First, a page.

Another month's worth of price breaks arrived for Utah consumers — this time, even at the grocery store.
The Deseret News' bag of 15 common household goods, from groceries to blue jeans, has dropped 4.2 percent in the past month. Since April, the goods have dropped 8.2 percent.
Last month, the basket's cost also declined, by 11 percent for the month and 4 percent since April.
Much of the drop came at the pump. Gas was down 30 percent for the month and 49 percent since April.
Overall grocery costs are down 7 percent in the past month — the first we've seen since April. Milk dropped 31 percent, and frozen corn fell 33 percent. Oreos were down 16 percent.
Food prices have been inching up since April in both our grocery bag and the Wells Fargo Consumer Price Index for the Wasatch Front. The Wells Fargo index in November found that the cost of groceries was up 8 percent since February.
So is this month's drop in grocery prices a signal of a trend to come?
The price decreases for milk and frozen corn stem from pure supply-and-demand issues, Harmons marketing director Keith Anderson said.
Gas prices, and therefore trucking costs, and the costs of raw ingredients such as wheat and corn are going down. Still, trucking is just part of the ultimate price that consumers pay at the store, said Dave Davis, vice president and general counsel for the Utah Food Industry Association. While corn prices are less than half what they were in June, they're still above historic norms, the New York Times reported.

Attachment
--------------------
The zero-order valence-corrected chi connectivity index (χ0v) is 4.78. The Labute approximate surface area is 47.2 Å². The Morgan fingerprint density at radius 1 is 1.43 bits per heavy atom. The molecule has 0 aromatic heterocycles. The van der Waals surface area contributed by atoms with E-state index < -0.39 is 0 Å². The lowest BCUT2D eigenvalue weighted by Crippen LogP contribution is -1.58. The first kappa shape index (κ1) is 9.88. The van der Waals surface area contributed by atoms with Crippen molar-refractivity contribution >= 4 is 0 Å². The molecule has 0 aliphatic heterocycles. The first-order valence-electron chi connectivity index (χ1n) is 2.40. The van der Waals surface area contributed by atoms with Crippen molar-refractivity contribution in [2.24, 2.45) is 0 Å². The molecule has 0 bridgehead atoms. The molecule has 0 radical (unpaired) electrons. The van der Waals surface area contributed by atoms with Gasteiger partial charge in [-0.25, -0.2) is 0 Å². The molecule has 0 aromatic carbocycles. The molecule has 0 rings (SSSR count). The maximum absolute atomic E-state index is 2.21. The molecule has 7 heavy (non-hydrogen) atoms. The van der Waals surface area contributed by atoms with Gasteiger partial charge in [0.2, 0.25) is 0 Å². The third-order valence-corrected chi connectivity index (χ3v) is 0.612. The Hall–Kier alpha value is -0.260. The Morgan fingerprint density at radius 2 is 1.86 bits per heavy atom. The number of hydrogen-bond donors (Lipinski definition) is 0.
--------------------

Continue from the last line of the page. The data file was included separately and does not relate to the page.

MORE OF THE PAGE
Groceries leave a manufacturer and go through a warehouse and distributor before arriving at a store, noted Bret Gallacher, an Associated Food Stores spokesman.
"As we as a supplier start seeing our wholesale prices go down from our manufacturers, then we can come back and address that question" of whether prices will drop further, Gallacher said. "It hasn't happened yet."
Retailers have been slow to raise prices. The price of gas skyrocketed in the summer months before dropping this fall, but grocery prices have not directly mirrored that, mainly in order to remain competitive, Davis said.
A Kraft Foods spokesman told the New York Times that the company's food-ingredient costs rose 13 percent this year. The company, however, raised its overall prices 7 percent.
"Our retailers, they work off razor-thin margins," Gallacher said. "If there are opportunities to pass on cheaper prices, they certainly will."
It might be awhile. The U.S. Department of Agriculture forecasts that food prices will rise up to 4.5 percent next year. This year's increase is estimated to be up to 6 percent nationally.